To the Victor Go the Spoils
THE DEFENDANT: Catching Fire, Suzanne Collins
THE VERDICT: The Hunger Games Trilogy was the third most frequently challenged book of 2011, according to the ALA. It is unclear if Catching Fire has been banned or challenged on its own or just with the series as a whole.
THE CHARGES: The series has been widely banned or challenged for “anti-ethnic”, “anti-family”, “occult/satanic” content, as well as “insensitivity”, “offensive language”, and “violence” (see above link). Many of these issues were previously discussed in my review of the first book and the charges specifically targeted at The Hunger Games could all likely be said of Catching Fire as well.
THE REVIEW: Catching Fire is the second installment in The Hunger Games Trilogy, a dystopian YA novel set in a post-apocalyptic North America where the wealthy, technologically advanced Capitol exploits the rest of the North American population, kept in Districts, much the way an Age of Exploration world power exploits its colonies. The Hunger Games refers to the annual televised child gladiator competition put in place after a failed revolution against the Capitol as a reminder of the Districts’ defeat and a deterrent from revolting again (think the arrangement with the Sarmatian knights in the Clive Owen King Arthur meets Survivor meets The Lottery).
When we last left our Appalachian heroine, she and fellow District 12 (12? Twelve? Pick one, Collins.) Tribute, Peeta, had managed to both survive the Hunger Games, an unprecedented and politically inconvenient turn of events that got the man who allowed it to happen killed. Katniss has now finds herself the unwitting symbol of a newly simmering revolution, the pawn of the Capitol as they attempt to quell the growing unrest, and a player in performance within performance. Katniss and Peeta’s attempts to keep up the charade of their romance and please the Capitol (who threatened to kill Katniss’s family and “cousin” Gale) fail and their victory tour only worsens Panem’s deteriorating political situation.
In a last-ditch effort to undermine Katniss as a symbol, the 75th Hunger Games mixes things up by reaping its Tributes from the existing pool of Victors. Thus, Peeta and Katniss are thrust back into the arena to once again fight for their lives against previous winners who range from sociopathic strongmen to withered addicts to the mentally unstable and infirm (cue the PTSD, trauma, and addiction commentary).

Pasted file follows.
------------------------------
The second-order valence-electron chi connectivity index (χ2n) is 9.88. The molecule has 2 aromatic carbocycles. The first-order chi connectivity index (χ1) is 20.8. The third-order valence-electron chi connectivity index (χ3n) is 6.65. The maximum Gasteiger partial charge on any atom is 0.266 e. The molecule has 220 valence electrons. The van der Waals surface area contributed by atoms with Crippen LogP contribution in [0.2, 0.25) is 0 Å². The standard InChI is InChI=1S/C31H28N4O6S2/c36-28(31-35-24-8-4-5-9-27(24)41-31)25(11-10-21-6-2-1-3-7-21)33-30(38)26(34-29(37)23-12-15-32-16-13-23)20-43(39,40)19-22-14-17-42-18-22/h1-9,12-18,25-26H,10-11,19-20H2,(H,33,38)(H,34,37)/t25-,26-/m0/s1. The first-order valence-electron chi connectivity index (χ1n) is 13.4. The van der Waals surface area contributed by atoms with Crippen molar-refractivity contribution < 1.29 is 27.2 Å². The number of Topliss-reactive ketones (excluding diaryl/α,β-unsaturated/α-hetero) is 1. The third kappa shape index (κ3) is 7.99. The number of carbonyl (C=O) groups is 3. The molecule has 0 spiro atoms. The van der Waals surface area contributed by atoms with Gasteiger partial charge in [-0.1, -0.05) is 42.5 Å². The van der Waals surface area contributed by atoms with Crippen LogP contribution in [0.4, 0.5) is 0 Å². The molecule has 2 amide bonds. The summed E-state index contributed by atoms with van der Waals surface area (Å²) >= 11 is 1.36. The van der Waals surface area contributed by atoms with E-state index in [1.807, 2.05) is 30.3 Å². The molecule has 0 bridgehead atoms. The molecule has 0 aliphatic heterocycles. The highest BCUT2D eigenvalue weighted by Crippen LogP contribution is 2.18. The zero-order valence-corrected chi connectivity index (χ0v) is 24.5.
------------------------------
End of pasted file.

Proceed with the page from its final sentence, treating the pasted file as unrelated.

This series is derivative. No question. It has been accused of copying everything from Battle Royale to The Lottery to The Most Dangerous Game to Lord of the Flies to an episode of Doctor Who about the future of reality television. And probably did.
However, as stated in my review of the first book, derivative does not inherently mean bad. Shakespeare is derivative. Lord of the Rings is derivative. Sherlock Holmes is derivative. Every hero story ever told is derivative if you studied Joseph Campbell or Otto Rank. However, one must bring something new to the table and add something to the existing ideas borrowed from elsewhere.
The first book failed to do this. However, though the flaws of the books become more apparent here, this second book is where The Hunger Games Trilogy really gets interesting, separating itself from the pack of teen dystopian lit flooding the shelves. It’s also every bit as addictive a page-turner as the first book and with more of a pay off.
To start, the whole book centers around performance. Katniss is performing for the Districts and the Revolution, performing for the Sponsors, performing for the Capitol and President Snow, pretending to love Peeta, pretending to not love Peeta, performing for the other Tributes, performing for her family, staying strong for her team of stylists, etc, etc, etc.